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Sunday, 13 December 2009

Metro Gang Strike Force


16:33 |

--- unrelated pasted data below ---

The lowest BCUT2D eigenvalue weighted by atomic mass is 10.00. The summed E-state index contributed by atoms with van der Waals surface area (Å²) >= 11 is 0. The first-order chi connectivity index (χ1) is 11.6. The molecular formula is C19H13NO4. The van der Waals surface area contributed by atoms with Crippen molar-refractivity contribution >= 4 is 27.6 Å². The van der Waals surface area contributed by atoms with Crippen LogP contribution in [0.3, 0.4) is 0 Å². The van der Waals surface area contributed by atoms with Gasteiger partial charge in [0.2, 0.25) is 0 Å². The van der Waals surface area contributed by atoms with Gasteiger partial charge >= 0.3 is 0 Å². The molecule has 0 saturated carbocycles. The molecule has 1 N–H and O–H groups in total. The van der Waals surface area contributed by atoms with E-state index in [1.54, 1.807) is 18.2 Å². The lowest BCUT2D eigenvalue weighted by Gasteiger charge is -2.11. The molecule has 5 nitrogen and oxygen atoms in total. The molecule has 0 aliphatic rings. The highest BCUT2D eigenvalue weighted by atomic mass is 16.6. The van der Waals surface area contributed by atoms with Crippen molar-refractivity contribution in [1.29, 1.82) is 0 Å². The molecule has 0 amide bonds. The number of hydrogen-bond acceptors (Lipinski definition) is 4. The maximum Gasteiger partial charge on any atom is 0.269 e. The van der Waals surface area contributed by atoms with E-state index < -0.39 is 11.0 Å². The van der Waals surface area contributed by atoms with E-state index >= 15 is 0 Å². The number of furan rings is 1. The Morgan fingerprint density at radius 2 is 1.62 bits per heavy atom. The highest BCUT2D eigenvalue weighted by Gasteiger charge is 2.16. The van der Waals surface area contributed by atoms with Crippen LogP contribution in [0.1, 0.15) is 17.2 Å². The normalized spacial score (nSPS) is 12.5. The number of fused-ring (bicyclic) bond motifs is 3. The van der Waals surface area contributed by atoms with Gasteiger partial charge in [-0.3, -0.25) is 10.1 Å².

members of the Metro Gang Strike Force attended a six-day conference in Hawaii, using nearly $17,000 in forfeited money that had been seized by the Strike Force in the course of its work.That turned out to be the first of many exclusive stories that Furst reported this year examining questionable practices within the Gang Strike Force. His reporting ultimately contributed to the decision to shut the organization down.Furst reported, along with Lora Pabst, how officers seized $4,500 in cash from Dagoberto Rodriquez Cardona in 2008 when Cardona went to claim a car from an impound lot, without ever documenting that the money had been seized. Cardona later filed suit, illustrating that the cash was money he and three others had earned through work, not drugs.We learned, through Furst's reporting, that seizing cash, cars, TVs and other property without proper documentation had become common practice on the force, first to help fund the work during tough days, and occasionally to enhance the lifestyles of some police officers.Furst also broke the story, ahead of everyone else, that Strike Force commander Chris Omodt had closed the unit in late May after discovering that officers had been shredding documents prior to an investigation into Strike Force activities.Today, Furst and Paul McEnroe take you behind the scenes to explain the meltdown of this organization, one of the biggest failures of crime enforcement in recent Twin Cities history. Their exhaustive reporting shows how something that began as a successful, upstanding crime-fighting organization eventually went rogue.


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